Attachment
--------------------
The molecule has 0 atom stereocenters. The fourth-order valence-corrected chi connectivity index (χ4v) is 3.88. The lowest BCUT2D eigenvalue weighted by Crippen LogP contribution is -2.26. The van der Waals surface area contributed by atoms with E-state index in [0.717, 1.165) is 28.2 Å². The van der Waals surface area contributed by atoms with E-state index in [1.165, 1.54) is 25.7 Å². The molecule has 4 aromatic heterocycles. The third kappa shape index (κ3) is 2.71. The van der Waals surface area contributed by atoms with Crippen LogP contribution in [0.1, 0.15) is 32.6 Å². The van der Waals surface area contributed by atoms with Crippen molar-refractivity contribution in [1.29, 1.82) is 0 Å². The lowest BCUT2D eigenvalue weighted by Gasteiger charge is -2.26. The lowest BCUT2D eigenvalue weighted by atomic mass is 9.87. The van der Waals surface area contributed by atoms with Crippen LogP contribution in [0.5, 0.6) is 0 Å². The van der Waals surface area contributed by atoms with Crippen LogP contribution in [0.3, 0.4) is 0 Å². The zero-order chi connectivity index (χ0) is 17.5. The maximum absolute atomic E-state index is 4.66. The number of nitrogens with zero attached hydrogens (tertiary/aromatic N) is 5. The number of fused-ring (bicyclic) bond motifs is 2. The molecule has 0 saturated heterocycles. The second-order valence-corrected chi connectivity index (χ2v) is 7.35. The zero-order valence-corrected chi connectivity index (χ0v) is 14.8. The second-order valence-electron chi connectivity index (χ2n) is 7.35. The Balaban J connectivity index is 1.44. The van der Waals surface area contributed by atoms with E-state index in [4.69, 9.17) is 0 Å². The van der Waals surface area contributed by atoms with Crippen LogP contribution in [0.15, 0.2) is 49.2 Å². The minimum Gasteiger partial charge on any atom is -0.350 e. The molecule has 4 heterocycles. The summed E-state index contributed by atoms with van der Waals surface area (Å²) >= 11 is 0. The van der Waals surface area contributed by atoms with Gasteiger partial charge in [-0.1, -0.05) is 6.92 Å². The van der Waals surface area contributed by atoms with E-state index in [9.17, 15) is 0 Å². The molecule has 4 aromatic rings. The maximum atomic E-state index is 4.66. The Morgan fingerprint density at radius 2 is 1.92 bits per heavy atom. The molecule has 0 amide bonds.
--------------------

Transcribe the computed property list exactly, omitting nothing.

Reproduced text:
The molecule has 0 atom stereocenters. The fourth-order valence-corrected chi connectivity index (χ4v) is 3.88. The lowest BCUT2D eigenvalue weighted by Crippen LogP contribution is -2.26. The van der Waals surface area contributed by atoms with E-state index in [0.717, 1.165) is 28.2 Å². The van der Waals surface area contributed by atoms with E-state index in [1.165, 1.54) is 25.7 Å². The molecule has 4 aromatic heterocycles. The third kappa shape index (κ3) is 2.71. The van der Waals surface area contributed by atoms with Crippen LogP contribution in [0.1, 0.15) is 32.6 Å². The van der Waals surface area contributed by atoms with Crippen molar-refractivity contribution in [1.29, 1.82) is 0 Å². The lowest BCUT2D eigenvalue weighted by Gasteiger charge is -2.26. The lowest BCUT2D eigenvalue weighted by atomic mass is 9.87. The van der Waals surface area contributed by atoms with Crippen LogP contribution in [0.5, 0.6) is 0 Å². The van der Waals surface area contributed by atoms with Crippen LogP contribution in [0.3, 0.4) is 0 Å². The zero-order chi connectivity index (χ0) is 17.5. The maximum absolute atomic E-state index is 4.66. The number of nitrogens with zero attached hydrogens (tertiary/aromatic N) is 5. The number of fused-ring (bicyclic) bond motifs is 2. The molecule has 0 saturated heterocycles. The second-order valence-corrected chi connectivity index (χ2v) is 7.35. The zero-order valence-corrected chi connectivity index (χ0v) is 14.8. The second-order valence-electron chi connectivity index (χ2n) is 7.35. The Balaban J connectivity index is 1.44. The van der Waals surface area contributed by atoms with E-state index in [4.69, 9.17) is 0 Å². The van der Waals surface area contributed by atoms with Crippen LogP contribution in [0.15, 0.2) is 49.2 Å². The minimum Gasteiger partial charge on any atom is -0.350 e. The molecule has 4 heterocycles. The summed E-state index contributed by atoms with van der Waals surface area (Å²) >= 11 is 0. The van der Waals surface area contributed by atoms with Gasteiger partial charge in [-0.1, -0.05) is 6.92 Å². The van der Waals surface area contributed by atoms with E-state index in [9.17, 15) is 0 Å². The molecule has 4 aromatic rings. The maximum atomic E-state index is 4.66. The Morgan fingerprint density at radius 2 is 1.92 bits per heavy atom. The molecule has 0 amide bonds.